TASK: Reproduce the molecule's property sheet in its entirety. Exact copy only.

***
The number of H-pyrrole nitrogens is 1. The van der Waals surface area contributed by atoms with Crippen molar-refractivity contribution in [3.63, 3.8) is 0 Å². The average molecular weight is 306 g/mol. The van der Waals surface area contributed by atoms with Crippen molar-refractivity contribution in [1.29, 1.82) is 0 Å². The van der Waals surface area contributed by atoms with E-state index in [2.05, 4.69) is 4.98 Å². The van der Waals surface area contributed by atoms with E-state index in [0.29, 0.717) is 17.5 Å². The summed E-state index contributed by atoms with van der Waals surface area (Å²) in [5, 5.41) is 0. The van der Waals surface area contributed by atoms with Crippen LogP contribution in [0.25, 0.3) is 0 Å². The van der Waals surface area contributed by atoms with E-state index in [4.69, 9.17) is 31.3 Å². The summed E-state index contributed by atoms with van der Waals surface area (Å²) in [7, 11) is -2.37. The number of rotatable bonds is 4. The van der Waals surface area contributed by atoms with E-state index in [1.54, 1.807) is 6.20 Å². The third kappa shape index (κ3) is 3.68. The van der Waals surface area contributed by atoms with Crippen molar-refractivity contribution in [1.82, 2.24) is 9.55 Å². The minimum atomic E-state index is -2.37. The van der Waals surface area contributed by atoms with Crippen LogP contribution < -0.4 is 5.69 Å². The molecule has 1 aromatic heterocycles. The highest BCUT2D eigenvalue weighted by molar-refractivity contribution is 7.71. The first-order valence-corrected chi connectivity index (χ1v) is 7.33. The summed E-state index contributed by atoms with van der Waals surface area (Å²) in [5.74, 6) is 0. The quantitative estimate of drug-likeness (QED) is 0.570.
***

The number of H-pyrrole nitrogens is 1. The van der Waals surface area contributed by atoms with Crippen molar-refractivity contribution in [3.63, 3.8) is 0 Å². The average molecular weight is 306 g/mol. The van der Waals surface area contributed by atoms with Crippen molar-refractivity contribution in [1.29, 1.82) is 0 Å². The van der Waals surface area contributed by atoms with E-state index in [2.05, 4.69) is 4.98 Å². The van der Waals surface area contributed by atoms with E-state index in [0.29, 0.717) is 17.5 Å². The summed E-state index contributed by atoms with van der Waals surface area (Å²) in [5, 5.41) is 0. The van der Waals surface area contributed by atoms with Crippen LogP contribution in [0.25, 0.3) is 0 Å². The van der Waals surface area contributed by atoms with E-state index in [4.69, 9.17) is 31.3 Å². The summed E-state index contributed by atoms with van der Waals surface area (Å²) in [7, 11) is -2.37. The number of rotatable bonds is 4. The van der Waals surface area contributed by atoms with E-state index in [1.54, 1.807) is 6.20 Å². The third kappa shape index (κ3) is 3.68. The van der Waals surface area contributed by atoms with Crippen molar-refractivity contribution in [1.82, 2.24) is 9.55 Å². The minimum atomic E-state index is -2.37. The van der Waals surface area contributed by atoms with Crippen LogP contribution < -0.4 is 5.69 Å². The molecule has 1 aromatic heterocycles. The highest BCUT2D eigenvalue weighted by molar-refractivity contribution is 7.71. The first-order valence-corrected chi connectivity index (χ1v) is 7.33. The summed E-state index contributed by atoms with van der Waals surface area (Å²) in [5.74, 6) is 0. The quantitative estimate of drug-likeness (QED) is 0.570.